June 19, 2005


Hot-hitting Young finds trouble inside (Dennis Manoloff, June 19, 2005, The Plain Dealer)

Buffalo Bisons outfielder Ernie Young is the classic “4-A” player — good enough to succeed, even thrive, in Class AAA, but not quite good enough to stick in the major leagues. Regardless, what Young has done with a bat as a professional is noteworthy.

Last Thursday at Indianapolis, Young grounded out to drive in his 1,000th career run as a minor- leaguer. A sizable chunk of them came on 289 homers. Young entered Friday at .306 with 16 homers and 52 RBI as a catalyst for the sizzling Bisons. The homers and RBI led the International League.

A 10th-round pick by Oakland in 1990, Young, 35, has played in more than 1,400 minor-league games but just 288 in the majors (.225 batting average). He appeared in three games for the Indians last season after batting .299 with 27 homers and 100 RBI in 115 games for Buffalo. No player in the storied history of the Bisons ever has posted back-to-back 100-RBI seasons. Incredibly, Young has cracked at least 14 home runs in eight consecutive seasons with a Class AAA club, dating to 1998 when he hit 22 for Omaha in the Kansas City system. Barring injury or recall, Young will make it seven of eight with 20-plus. He has appeared in at least 48 games at Class AAA in nine consecutive seasons.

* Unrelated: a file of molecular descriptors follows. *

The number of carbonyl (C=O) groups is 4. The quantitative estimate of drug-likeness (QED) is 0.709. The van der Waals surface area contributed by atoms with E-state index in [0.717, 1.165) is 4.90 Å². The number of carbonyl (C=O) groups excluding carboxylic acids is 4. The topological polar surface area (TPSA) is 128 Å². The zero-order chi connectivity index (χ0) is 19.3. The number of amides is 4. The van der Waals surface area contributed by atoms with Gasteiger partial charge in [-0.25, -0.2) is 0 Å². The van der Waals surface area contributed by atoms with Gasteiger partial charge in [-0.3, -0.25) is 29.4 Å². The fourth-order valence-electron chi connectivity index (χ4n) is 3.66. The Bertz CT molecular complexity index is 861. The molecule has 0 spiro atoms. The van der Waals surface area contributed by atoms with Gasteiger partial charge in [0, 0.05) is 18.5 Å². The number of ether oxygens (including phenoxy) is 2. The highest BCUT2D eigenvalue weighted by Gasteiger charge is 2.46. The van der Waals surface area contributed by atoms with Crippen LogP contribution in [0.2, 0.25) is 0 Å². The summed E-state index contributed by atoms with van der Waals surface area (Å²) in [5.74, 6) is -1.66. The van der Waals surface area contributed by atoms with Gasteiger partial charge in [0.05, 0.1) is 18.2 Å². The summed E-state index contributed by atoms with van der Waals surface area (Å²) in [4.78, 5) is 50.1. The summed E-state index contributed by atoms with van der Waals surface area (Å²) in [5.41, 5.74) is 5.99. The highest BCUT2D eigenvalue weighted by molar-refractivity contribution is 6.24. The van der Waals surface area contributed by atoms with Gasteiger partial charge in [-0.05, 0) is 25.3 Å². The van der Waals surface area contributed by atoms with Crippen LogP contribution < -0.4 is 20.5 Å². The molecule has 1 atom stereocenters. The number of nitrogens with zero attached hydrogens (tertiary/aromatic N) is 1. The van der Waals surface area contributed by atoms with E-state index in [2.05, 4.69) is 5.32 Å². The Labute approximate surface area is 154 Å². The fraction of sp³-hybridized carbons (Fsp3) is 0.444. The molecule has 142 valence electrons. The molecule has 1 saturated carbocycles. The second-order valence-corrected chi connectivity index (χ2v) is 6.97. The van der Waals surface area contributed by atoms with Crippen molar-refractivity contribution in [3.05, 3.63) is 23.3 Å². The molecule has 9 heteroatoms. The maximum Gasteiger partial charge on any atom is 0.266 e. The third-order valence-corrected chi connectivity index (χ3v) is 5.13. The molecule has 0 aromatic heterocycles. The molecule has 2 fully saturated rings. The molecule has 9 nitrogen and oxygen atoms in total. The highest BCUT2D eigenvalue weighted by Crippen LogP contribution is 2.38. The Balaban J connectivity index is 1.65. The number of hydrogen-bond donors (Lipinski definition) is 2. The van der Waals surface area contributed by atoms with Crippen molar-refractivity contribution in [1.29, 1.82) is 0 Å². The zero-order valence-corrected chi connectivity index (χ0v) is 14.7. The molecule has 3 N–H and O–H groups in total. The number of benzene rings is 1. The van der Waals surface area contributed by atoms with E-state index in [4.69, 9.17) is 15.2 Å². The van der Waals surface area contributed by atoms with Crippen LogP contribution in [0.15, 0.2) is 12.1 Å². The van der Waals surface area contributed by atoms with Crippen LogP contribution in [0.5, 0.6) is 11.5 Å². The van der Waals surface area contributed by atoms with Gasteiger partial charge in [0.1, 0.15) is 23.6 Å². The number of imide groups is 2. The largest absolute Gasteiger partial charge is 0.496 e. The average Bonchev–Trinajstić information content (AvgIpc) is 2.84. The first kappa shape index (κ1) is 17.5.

As to why Young fails to solve major-league pitching, the answer is found in the inner half of the strike zone.

“Big-league pitchers can ride the fastball in on him and tie him up,” an International League scout said. “The bat speed is not sufficient there. Triple-A pitchers generally don’t have the command or the velocity to attack that area consistently, and he’s smart enough and strong enough to hammer mistakes.”

The scout said the ratio of doubles to homers often says a lot about the swing of a player (certain top-flight sluggers excluded). If he has more homers than doubles over a long stretch, a hole likely exists somewhere. Young had 252 minor-league doubles through Thursday.

There's an interesting corollary: a younger guy who hits a ton of doubles is often poised to start hitting the ball over the fence, as with Brian Roberts this year com ing off of an AL-leading 50 last year.

Posted by Orrin Judd at June 19, 2005 6:01 AM

Dave Parker, late of the Pirates and Reds, was like that. Lots of Doubles when he was younger. His power rippened later on.

Posted by: Robert Schwartz at June 19, 2005 3:54 PM